Record: Giuliana Liberto, “Child-led and interest-inspired learning, home education, learning differences and the impact of regulation.” Cogent Education, 3 (2016): 1-10. [Abstract]

Summary: Giuliana Liberto is a home educator who researched the effects of increased regulation on children’s learning and well-being in the home education community of New South Wales, Australia.

Liberto has been home educating her children in New South Wales for a decade. Before the regulatory changes of 2011, she says that when the educational authorities would come to inspect her home school (as per the legal requirements), the interactions were positive because the educational authorities said that they could tell that her children were learning.

After 2011, and particularly after 2013, home educators were required to follow a particular scope and sequence in curricula and maintain a detailed timetable. They were also prohibited from including activities taught outside the home and by anyone other than the parent in their educational plan. Liberto argues that these new regulations caused inspections to become more adversarial and that they shifted the focus from children’s learning and well-being to compliance. For example, one mother was told that she should not teach her children outside of their assigned grade level, despite the fact that one of her children was gifted and others had difficulties learning. The children’s needs and interests were disregarded in the face of externally imposed learning activities.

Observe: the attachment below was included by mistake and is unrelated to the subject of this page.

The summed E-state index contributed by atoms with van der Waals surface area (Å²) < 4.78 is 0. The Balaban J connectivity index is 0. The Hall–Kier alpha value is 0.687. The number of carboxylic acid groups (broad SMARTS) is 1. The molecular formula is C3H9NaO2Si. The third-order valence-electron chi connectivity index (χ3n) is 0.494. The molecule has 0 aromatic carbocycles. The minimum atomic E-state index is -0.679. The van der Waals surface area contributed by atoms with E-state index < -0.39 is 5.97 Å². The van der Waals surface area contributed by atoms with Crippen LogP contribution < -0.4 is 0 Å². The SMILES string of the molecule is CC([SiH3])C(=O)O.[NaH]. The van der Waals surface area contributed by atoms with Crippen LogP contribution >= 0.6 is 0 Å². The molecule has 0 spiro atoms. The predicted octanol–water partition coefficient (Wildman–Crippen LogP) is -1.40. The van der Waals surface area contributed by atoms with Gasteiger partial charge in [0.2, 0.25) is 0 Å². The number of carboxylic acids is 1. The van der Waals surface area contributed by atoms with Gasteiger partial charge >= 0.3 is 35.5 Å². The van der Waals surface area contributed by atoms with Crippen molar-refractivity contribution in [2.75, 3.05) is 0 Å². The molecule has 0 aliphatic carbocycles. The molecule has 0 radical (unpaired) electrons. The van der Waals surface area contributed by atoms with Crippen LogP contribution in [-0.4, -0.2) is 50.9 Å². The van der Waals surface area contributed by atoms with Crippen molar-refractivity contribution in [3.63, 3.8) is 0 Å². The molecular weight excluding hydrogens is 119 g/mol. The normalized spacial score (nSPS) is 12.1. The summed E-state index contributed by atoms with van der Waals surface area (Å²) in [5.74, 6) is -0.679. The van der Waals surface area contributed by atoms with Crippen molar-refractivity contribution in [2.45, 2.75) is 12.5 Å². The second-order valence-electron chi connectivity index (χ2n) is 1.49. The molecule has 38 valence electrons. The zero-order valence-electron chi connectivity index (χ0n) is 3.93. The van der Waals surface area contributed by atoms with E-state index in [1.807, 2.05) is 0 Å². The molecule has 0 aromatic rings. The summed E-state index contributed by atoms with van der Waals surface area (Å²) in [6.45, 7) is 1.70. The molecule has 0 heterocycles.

With regards to how the changes affected her family, Liberto says that before the new regulations, her family had an eclectic home education approach that was responsive to the children’s needs. To illustrate this, she describes her experience with her child “Jamie” who has dyslexia. When he/she first tried to read, he/she became frustrated very quickly; however, by reading books that he/she found interesting like Harry Potter and books about animals, Jamie became an avid reader. Furthermore, by responding to Jamie’s interest in cicadas, Liberto was able to provide cross-curricular learning that was effective even though it contained skills and concepts that were above Jamie’s grade level such as dissection.

After the regulatory changes, Liberto forced Jamie to complete more book-based activities in order to comply with the inspections. Jamie’s dyslexia became much more of a problem than when his/her learning was interest-based, and he/she tired quickly. Liberto felt very stressed, especially when an inspector said that 40% of their time was not accounted for by syllabus requirements, and in turn her stress affected the rest of her family.

Appraisal: I very much commend Liberto, a home educating mother, for documenting and publishing her family’s experience with these stringent regulations in New South Wales. While much of her situation is specific to her family and the particularly demanding regulations to which they were subjected, it is nevertheless quite interesting since, to my knowledge, there have not been any similar studies that have looked at the learning outcomes of students before and after increasing regulation.  A few years ago one of Bryan Ray’s better-designed studies found no achievement difference between children from states in the U.S. with higher or lower levels of regulation.  Liberto’s anecdote lacks generalizability, but it does suggest some of the costs involved when regulations inhibit curricular and pedagogical flexibility.

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